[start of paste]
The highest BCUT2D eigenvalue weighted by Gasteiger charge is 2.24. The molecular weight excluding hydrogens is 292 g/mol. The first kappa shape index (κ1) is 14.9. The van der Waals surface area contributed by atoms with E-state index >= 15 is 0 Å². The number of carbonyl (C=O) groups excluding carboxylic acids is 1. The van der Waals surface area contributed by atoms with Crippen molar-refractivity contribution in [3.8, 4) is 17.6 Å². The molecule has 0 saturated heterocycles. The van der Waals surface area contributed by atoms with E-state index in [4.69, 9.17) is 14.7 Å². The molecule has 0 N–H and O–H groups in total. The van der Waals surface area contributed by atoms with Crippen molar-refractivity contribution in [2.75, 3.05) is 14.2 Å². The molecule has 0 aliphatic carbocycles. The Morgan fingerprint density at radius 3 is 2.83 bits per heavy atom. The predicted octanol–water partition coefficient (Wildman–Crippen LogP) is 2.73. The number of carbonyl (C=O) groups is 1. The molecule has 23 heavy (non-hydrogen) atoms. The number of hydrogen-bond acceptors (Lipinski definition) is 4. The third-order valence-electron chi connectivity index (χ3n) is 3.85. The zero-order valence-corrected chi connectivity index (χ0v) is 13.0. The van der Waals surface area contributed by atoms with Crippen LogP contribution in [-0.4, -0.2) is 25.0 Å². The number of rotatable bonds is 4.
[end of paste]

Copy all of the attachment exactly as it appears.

The highest BCUT2D eigenvalue weighted by Gasteiger charge is 2.24. The molecular weight excluding hydrogens is 292 g/mol. The first kappa shape index (κ1) is 14.9. The van der Waals surface area contributed by atoms with E-state index >= 15 is 0 Å². The number of carbonyl (C=O) groups excluding carboxylic acids is 1. The van der Waals surface area contributed by atoms with Crippen molar-refractivity contribution in [3.8, 4) is 17.6 Å². The molecule has 0 saturated heterocycles. The van der Waals surface area contributed by atoms with E-state index in [4.69, 9.17) is 14.7 Å². The molecule has 0 N–H and O–H groups in total. The van der Waals surface area contributed by atoms with Crippen molar-refractivity contribution in [2.75, 3.05) is 14.2 Å². The molecule has 0 aliphatic carbocycles. The Morgan fingerprint density at radius 3 is 2.83 bits per heavy atom. The predicted octanol–water partition coefficient (Wildman–Crippen LogP) is 2.73. The number of carbonyl (C=O) groups is 1. The molecule has 23 heavy (non-hydrogen) atoms. The number of hydrogen-bond acceptors (Lipinski definition) is 4. The third-order valence-electron chi connectivity index (χ3n) is 3.85. The zero-order valence-corrected chi connectivity index (χ0v) is 13.0. The van der Waals surface area contributed by atoms with Crippen LogP contribution in [-0.4, -0.2) is 25.0 Å². The number of rotatable bonds is 4.